I Fell in Love with a man from Mars

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I fell in love
with a man from Mars
once
He was ten feet tall
He was ten feet tall

The Earth would shake
when he took a step
or at least
that’s how it felt when you’re small
that’s how it felt when you’re small

The hair on his chest
was purple and blue
his nipples were green, his fingers gray
and I used to bite them all
and I used to bite them all

How I desired to take him to bed
to lay him down
and make him MY man from Mars
but he just wanted to visit the mall
but he just wanted to visit the mall

“Look at these prices and models!
Look at these colors and brands too!
You can’t find any of them at the Martian stores
These shoes won’t come out until next fall!
These shoes won’t come out until next fall!”

MY man from Mars liked to dance
He’d put on extra extra extra extra large pants
Turn the radio on, shake his hips in front of the mirror
And ask me to take him out to a ball
And ask me to take him out to a ball

He used to caress my little boyish face
and give me that stupid grin
all the rows of teeth out of place
How my heart flew when my name he would call
How my heart flew when my name he would call

When my enemies would see us pass
with their devouring eyes and their eagle sharp claws
I’d always shout, “Between us
there has never been a wall!
there has never been a wall!”

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What is Masturbation?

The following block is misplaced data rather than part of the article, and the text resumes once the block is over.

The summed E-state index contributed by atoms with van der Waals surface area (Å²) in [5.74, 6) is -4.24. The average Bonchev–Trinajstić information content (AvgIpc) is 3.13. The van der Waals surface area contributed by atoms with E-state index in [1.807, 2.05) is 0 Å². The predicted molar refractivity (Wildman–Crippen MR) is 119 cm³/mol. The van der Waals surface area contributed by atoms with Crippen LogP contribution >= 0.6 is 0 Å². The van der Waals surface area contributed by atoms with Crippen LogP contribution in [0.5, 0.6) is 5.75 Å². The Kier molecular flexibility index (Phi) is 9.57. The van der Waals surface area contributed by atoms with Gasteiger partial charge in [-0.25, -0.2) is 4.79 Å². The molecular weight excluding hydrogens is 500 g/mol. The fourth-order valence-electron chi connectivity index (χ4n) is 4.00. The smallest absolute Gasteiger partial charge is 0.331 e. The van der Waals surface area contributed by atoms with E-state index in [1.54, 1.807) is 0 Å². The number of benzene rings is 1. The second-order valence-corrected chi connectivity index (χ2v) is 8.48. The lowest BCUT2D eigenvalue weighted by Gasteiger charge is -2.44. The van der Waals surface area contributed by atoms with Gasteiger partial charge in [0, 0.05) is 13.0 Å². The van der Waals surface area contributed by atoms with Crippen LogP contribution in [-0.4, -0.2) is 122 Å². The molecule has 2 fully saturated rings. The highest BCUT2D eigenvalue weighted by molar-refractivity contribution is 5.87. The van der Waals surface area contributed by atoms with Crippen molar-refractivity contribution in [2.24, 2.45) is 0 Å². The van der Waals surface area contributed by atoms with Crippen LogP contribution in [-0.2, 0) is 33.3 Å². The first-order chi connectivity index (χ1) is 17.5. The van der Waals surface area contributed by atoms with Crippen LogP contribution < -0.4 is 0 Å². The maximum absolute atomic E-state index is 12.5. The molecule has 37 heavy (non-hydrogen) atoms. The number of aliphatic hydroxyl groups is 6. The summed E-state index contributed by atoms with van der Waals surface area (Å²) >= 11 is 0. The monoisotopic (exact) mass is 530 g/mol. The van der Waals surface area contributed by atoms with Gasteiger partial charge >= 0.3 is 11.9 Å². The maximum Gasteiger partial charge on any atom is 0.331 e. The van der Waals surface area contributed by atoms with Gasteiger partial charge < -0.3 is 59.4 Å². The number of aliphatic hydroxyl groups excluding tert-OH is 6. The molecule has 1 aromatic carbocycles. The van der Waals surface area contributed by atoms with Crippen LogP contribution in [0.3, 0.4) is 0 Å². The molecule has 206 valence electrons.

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This is the second in a series of articles called An Absurd Guide to Getting Your Heart Broken. You can read the first here. With any luck (or misfortune), it won’t be too long before another one comes out.

There’s too much crap out there. You practically have to shout obscenities to get someone’s attention.

MASTURBATION.

Sorry. I’ll explain if you stop rolling your eyes.

I know we don’t discuss this openly passed fifteen. Nobody wants to be the luckless loser stuck with their hand, but we shouldn’t let our embarrassment allow the moralists, the liberationists and the psychologists to rob us of some useful self-reflection while we’re giggling in the corner.

Go ahead and have a laugh first though. It is absurd: touching yourself and pretending it’s someone else. We work hard to convince ourselves of an external sexual “presence”. Nobody fantasizes about their own hand after all. Being alone isn’t erotic.

Masturbation demands an active imagination. Who is touching us, and what do they look like? Where are they doing what? How does it feel? …and now?

Careful or you’ll hurt yourself!!

Yet most of us are too lazy, impatient or distracted for this. Luckily there’s porn to recreate the experience of sex for us. Like a spell book, a wand or a genie in the bottle, porn magically conjures a champion to take us on a little adventure.

The sorcery is so effective we forget to question it, but we shouldn’t. Liking something we don’t understand is dangerous.

Partially recognizing this, we lock Rapunzel in a tower and lock Harry in a cupboard under the stairs, we keep Cinderella busy cleaning the house, and we scold Jack for playing with “magic beans” until they’re all of marrying age. Left alone they might blow themselves up. Or forget to eat. Rarely are we as impulsive as in our youth.

But rarely are we as pompous as in our adulthood, preventing candid reflection on one of life’s most commonplace absurdities. We’re all more ignorant than we ought to be.

What is this peculiar act? If masturbation were merely gross hedonistic pleasure-seeking, like a sweatier version of eating chocolate, we could masturbate while thinking about filing our taxes or getting our teeth cleaned. I know there’s a fetish for everything, but still that seems extreme.